The Red Woman

(10 comments)

State of Play

(They're genuinely helpful in quantifying what the episode did.)

The choir goes off. The board is laid out thusly:

Lions of Meereen: Tyrion Lannister

Lions of King’s Landing: Jaime Lannister, Cersei Lannister

The Dragon, Daenerys Targaryen

Ships of the Wall: Davos Seaworth

Burning Hearts of the Wall: Melisandre

Roses of King’s Landing: Margaery Tyrell

Snakes of Dorne: Elyria Sand

Direwolves of Winterfell: Sansa Stark

Direwolves of Braavos: Arya Stark

Spiders of Meereen: Varys

Kraken of Winterfell: Theon Greyjoy

Shields of Winterfell: Brienne of Tarth

Stars of King’s Landing: The High Sparrow

The Sword, Daario Naharis

Flayed Men of Winterfell: Roose Bolton, Ramsey Bolton

With the Bear, Iain Glenn

The episode is in nine parts. The first runs eight minutes and is set at the Wall. The opening shot is of the Wall at sunrise, as the camera pans down into Castle Black.

The second runs ten minutes and is set in Winterfell. The first section is three minutes long The transition is by image, from Jon Snow’s dead body to Miranda’s. The second section is seven minutes long. The transition is by dialogue, from Ramsey and Roose talking about Sansa to Sansa.

The third part runs six minutes  and is set in King’s Landing. The first section is four minutes long. The transition is by hard cut, from Brienne’s anguished face to the sails of Jaime’s ship. The second section is two minutes long. The transition is by hard cut, from Jaime holding Cersei to Septa Unella’s book.

The fourth part runs two minutes and is set in Dorne. The transition is by hard cut, from Margaery in her cell to a garden in Sunspear.

The fifth runs one minute and is set in King’s Landing. The transition is by family, from Doran to Trystane Martell.

The sixth runs four minutes and is set in Meereen. The transition is by hard cut, from Trystane’s corpse to an establishing shot of the city.

The seventh runs nine minutes and is set in the Dothraki Sea. The first section is three minutes long. The transition is by faction, from Varys and Tyrion to Jorah and Daaario. The second section is six minutes long. The transition is by dialogue, from Jorah and Daario concluding that the Dothraki have captured Daenerys to Daenerys among the Dothraki.

The eighth runs two minutes and is set in Braavos. The transition is by hard cut, from Daenerys to a street in Braavos.

The ninth runs five minutes and is set at the Wall. The transition is by family, from Arya Stark to Jon Snow. The final image is of Melisandre going to bed.

Review

For what is surely the most highly anticipated episode of Game of Thrones ever - the first 100% off-book episode (well, 90% - Arya’s still in A Dance With Dragons) - this is a shockingly thin and uninspiring thing. Given that… I’d say there’s a fine line between a languid start and just trolling the audience, but it’s not that fine a line, and the title is on the wrong side of it. It refers to the biggest thing in the episode, I suppose, but that’s not saying much, and given that it also refers to the best bet on how Jon Snow is going to come back it’s more than faintly cruel.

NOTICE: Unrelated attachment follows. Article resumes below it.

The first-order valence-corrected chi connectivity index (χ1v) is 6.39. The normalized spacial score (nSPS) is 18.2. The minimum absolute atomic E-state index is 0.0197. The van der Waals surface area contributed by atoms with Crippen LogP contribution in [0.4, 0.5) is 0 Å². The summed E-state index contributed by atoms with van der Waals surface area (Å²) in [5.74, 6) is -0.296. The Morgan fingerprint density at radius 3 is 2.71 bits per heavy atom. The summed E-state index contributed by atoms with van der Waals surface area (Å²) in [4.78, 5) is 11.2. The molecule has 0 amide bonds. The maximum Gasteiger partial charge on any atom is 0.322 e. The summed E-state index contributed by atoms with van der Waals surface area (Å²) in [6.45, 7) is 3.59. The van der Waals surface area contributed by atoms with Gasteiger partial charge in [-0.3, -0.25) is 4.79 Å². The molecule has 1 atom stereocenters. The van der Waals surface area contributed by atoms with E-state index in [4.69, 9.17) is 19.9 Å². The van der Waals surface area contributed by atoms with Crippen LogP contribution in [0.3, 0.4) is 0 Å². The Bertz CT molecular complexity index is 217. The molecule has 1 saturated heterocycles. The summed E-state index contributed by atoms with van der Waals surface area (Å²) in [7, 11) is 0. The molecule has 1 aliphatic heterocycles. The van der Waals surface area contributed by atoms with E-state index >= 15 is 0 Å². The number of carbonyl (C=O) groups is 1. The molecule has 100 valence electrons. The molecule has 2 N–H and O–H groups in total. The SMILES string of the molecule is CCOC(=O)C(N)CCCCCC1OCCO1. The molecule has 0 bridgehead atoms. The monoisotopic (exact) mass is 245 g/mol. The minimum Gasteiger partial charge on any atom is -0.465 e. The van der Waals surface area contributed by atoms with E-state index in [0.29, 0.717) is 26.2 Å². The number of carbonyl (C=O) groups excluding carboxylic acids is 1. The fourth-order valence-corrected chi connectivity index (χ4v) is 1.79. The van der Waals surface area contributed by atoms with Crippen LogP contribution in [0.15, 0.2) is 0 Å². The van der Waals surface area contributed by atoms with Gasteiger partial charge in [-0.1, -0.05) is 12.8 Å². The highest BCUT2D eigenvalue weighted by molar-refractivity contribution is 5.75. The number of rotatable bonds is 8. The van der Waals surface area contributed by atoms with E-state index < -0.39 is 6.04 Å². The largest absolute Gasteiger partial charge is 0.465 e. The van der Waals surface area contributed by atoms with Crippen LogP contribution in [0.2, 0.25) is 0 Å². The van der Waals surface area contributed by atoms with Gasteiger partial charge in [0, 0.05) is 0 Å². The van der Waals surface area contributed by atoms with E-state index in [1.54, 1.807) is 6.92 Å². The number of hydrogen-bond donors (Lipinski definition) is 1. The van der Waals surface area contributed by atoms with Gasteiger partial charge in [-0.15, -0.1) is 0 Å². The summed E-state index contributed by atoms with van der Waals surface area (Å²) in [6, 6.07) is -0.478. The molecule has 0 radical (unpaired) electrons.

That said, there’s something brave about the decision, and moreover with how understated the resultant episode is. The fact that so much of the Castle Black material is just Davos and some random Nights Watch people in a small room with Jon’s body, and that Dolorous Edd is the only actual sympathetic Nights Watch member with a name at this point is bold. That we don’t even get to the “never been much of a fighter” scene that’s been trailered and that they released a clip of is perhaps back to trolling, but still, the point stands: the confidence involved in making this episode a slow burn with an extra-understated finish speaks highly of the show.

All the same, there are some real weak spots in this episode, and the lack of anything substantive to compensate for them makes this tough to like. The Dorne massacre is shockingly bad - the elimination of nearly the entire cast of last season’s big new setting in three minutes, culminating in a bad quip is such an utterly ridiculous sequence that it’s hard not to just take it as an apology for the entire Dornish fiasco last season. Of course, “reduce Dorne to Elyira and the Sand Snakes” is what exactly nobody asked for, and it’s difficult to see how this is going to work as a plot given that there are no characters for Elyria to play off of anymore. Also, why are two of the Sand Snakes in King’s Landing, and moreover able to kill Trystane, who it’s absolutely unimaginable isn’t in custody as a hostage? This isn’t even fucking trying.

Meanwhile, the Arya scene is, while not bad, painfully perfunctory, and the Tyrion scene isn’t a lot better. Longer, yes, but existent seemingly mainly to disprove the hypothesis that it’s impossible to give Dinklage and Hill a bad scene. It’s alarmingly inept in its construction - at no point does either character in it actually take any action to achieve any goal. It’s always nice to have a Tyrion/Varys scene, but they’re clearly not rare treats at the moment, and man, is there anyone who wouldn’t rather have seen Tyrion and Missandei walking around Meereen? As for Daenerys… she gets four lines, all of them of the same generally defiant note. It’s fine, and a scene that has to happen, but again, not particularly inspiring.